Now, for all of you who have ever been as frustrated with pencil sharpening as I have, I found a great solution to share.  Those "sharpened" and "needs sharpened" bucket labels just never quite worked for me.  Several of my kids were just so disrespectful toward the pencils and would leave them sitting around on the floor, broken, or just completely lose them every day.  Not to mention, somehow we would still run out of pencils every day and they would be wandering over there to sharpen pencils throughout the day.  I tried "closing" the pencil sharpener by a certain time, but realistically it wasn't enough time for everyone to get theirs sharpened.  I even tried providing personal pencil sharpeners for kids to use, but they quickly became lost or broken.  Enter this amazing freebie I found - Winning the Pencil War:

I have been trying this out for a few weeks just to make sure I liked if before I shared it with you all.  And I really have to say it's been great.  It's solved all my pencil problems!  I just need to do about 15-20 extra minutes of work on Friday afternoons to get the pencils ready.  Check out the freebie by clicking the link, and try it if you are tired of your pencil system.  

Now, off to work on those 100th day plans.  Do any of you have any suggestions for 3rd graders?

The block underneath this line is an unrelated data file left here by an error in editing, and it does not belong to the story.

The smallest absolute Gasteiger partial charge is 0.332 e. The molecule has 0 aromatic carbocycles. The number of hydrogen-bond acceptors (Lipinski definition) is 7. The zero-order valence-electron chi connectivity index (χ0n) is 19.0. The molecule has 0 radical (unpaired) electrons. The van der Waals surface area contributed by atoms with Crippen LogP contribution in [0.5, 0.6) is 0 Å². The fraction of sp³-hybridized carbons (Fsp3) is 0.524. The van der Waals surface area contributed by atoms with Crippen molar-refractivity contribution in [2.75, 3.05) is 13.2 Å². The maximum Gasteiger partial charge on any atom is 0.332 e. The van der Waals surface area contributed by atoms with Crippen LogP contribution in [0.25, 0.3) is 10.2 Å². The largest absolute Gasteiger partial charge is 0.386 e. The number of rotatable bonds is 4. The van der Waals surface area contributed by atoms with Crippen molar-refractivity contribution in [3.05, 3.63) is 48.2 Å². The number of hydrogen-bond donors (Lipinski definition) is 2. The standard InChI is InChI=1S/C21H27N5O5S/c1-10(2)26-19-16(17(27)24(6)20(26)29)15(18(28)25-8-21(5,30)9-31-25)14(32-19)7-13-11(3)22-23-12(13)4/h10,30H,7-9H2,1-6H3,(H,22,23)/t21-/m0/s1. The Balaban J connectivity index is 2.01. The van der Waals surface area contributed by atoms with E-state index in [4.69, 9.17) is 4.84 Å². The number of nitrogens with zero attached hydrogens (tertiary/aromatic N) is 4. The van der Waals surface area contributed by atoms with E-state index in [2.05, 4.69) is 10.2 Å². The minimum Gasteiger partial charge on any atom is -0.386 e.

Wednesday, January 23, 2013

Trust Me, Jack's Beanstalk Stinks!

If you haven't seen this book yet, you've got to check it out:

There are three other books in the series, too.  They tell familiar fairytales from another character's point of view.  In this case, the giant is telling his side of the story.  I read my students the original fairytale first (I was surprised that most of my students had never heard the fairytale before).  Then, I read them this version.   They LOVED it and thought it was so funny!  After reading it, I gave them a quiz with questions just like the kind we will see on our state testing:

They appreciated that we at least got to read a fun story in order to practice some test-taking ;)  Next, we worked together to think of some ideas to compare and contrast the two versions of the story:

Then, students added more of their own ideas onto their own graphic organizers:

We then learned some sentence starters for taking the information from our graphic organizers to write in paragraph form.  We used this anchor chart to help:

Tomorrow, the kids will write their compare/contrast paragraphs in their writing notebooks, revise and edit, and then write their final copies on this paper:

To use these ideas in your own class, plus for many other activities that go with this book, check out my Trust Me, Jack's Beanstalk Stinks! unit.  It's a fun way to practice reading and writing skills at this point in the year that can seem to drag a bit!  

Monday, January 21, 2013

New Cause and Effect Pack and My First Giveaway!

Yay!! I'm so happy I finally finished my Cause and Effect Pack that I have been working on for three weeks.  Click the picture below to head to my TPT store if you need a resource to help teach this skill in your class.

Here is a peek at some of the things included in this pack:

Teaching cause and effect with pictures